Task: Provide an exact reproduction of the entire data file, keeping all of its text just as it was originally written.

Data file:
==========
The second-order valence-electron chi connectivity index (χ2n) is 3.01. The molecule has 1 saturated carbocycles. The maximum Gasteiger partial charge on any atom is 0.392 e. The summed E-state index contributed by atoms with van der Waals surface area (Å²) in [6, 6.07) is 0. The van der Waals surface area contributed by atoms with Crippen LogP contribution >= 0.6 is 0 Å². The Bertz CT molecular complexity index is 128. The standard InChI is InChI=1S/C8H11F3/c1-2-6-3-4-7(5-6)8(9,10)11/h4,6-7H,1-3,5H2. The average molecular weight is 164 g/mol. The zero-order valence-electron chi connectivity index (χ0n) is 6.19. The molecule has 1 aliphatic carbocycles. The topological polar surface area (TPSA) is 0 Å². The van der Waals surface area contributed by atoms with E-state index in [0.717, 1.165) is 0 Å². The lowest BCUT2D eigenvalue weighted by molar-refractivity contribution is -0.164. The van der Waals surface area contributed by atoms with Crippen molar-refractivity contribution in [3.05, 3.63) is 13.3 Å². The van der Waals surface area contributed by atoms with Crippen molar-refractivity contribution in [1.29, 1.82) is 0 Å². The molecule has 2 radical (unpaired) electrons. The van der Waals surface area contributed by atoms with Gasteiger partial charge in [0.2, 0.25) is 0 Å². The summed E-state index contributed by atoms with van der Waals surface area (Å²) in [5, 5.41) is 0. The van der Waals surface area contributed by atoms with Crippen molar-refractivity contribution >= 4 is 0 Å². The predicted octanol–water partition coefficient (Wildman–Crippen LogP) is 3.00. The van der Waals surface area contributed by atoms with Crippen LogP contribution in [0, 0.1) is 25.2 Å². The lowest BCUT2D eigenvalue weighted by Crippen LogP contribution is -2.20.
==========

The second-order valence-electron chi connectivity index (χ2n) is 3.01. The molecule has 1 saturated carbocycles. The maximum Gasteiger partial charge on any atom is 0.392 e. The summed E-state index contributed by atoms with van der Waals surface area (Å²) in [6, 6.07) is 0. The van der Waals surface area contributed by atoms with Crippen LogP contribution >= 0.6 is 0 Å². The Bertz CT molecular complexity index is 128. The standard InChI is InChI=1S/C8H11F3/c1-2-6-3-4-7(5-6)8(9,10)11/h4,6-7H,1-3,5H2. The average molecular weight is 164 g/mol. The zero-order valence-electron chi connectivity index (χ0n) is 6.19. The molecule has 1 aliphatic carbocycles. The topological polar surface area (TPSA) is 0 Å². The van der Waals surface area contributed by atoms with E-state index in [0.717, 1.165) is 0 Å². The lowest BCUT2D eigenvalue weighted by molar-refractivity contribution is -0.164. The van der Waals surface area contributed by atoms with Crippen molar-refractivity contribution in [3.05, 3.63) is 13.3 Å². The van der Waals surface area contributed by atoms with Crippen molar-refractivity contribution in [1.29, 1.82) is 0 Å². The molecule has 2 radical (unpaired) electrons. The van der Waals surface area contributed by atoms with Gasteiger partial charge in [0.2, 0.25) is 0 Å². The summed E-state index contributed by atoms with van der Waals surface area (Å²) in [5, 5.41) is 0. The van der Waals surface area contributed by atoms with Crippen molar-refractivity contribution >= 4 is 0 Å². The predicted octanol–water partition coefficient (Wildman–Crippen LogP) is 3.00. The van der Waals surface area contributed by atoms with Crippen LogP contribution in [0, 0.1) is 25.2 Å². The lowest BCUT2D eigenvalue weighted by Crippen LogP contribution is -2.20.